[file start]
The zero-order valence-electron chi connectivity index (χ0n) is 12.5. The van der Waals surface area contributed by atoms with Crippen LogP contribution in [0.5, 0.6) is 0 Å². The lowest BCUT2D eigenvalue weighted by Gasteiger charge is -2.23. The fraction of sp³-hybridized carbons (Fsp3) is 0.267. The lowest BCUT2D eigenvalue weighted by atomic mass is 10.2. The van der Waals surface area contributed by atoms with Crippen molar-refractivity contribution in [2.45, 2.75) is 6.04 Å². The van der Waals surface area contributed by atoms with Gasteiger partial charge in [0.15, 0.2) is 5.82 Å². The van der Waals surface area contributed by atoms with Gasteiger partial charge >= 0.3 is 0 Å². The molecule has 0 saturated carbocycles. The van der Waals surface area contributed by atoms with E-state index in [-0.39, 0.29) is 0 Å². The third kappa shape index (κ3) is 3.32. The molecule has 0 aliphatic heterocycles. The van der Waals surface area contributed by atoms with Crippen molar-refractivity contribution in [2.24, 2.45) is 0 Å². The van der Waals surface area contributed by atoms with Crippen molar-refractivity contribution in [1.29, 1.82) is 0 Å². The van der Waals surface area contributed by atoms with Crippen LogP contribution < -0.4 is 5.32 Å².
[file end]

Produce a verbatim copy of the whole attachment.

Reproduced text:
The zero-order valence-electron chi connectivity index (χ0n) is 12.5. The van der Waals surface area contributed by atoms with Crippen LogP contribution in [0.5, 0.6) is 0 Å². The lowest BCUT2D eigenvalue weighted by Gasteiger charge is -2.23. The fraction of sp³-hybridized carbons (Fsp3) is 0.267. The lowest BCUT2D eigenvalue weighted by atomic mass is 10.2. The van der Waals surface area contributed by atoms with Crippen molar-refractivity contribution in [2.45, 2.75) is 6.04 Å². The van der Waals surface area contributed by atoms with Gasteiger partial charge in [0.15, 0.2) is 5.82 Å². The van der Waals surface area contributed by atoms with Gasteiger partial charge >= 0.3 is 0 Å². The molecule has 0 saturated carbocycles. The van der Waals surface area contributed by atoms with E-state index in [-0.39, 0.29) is 0 Å². The third kappa shape index (κ3) is 3.32. The molecule has 0 aliphatic heterocycles. The van der Waals surface area contributed by atoms with Crippen molar-refractivity contribution in [2.24, 2.45) is 0 Å². The van der Waals surface area contributed by atoms with Crippen molar-refractivity contribution in [1.29, 1.82) is 0 Å². The van der Waals surface area contributed by atoms with Crippen LogP contribution < -0.4 is 5.32 Å².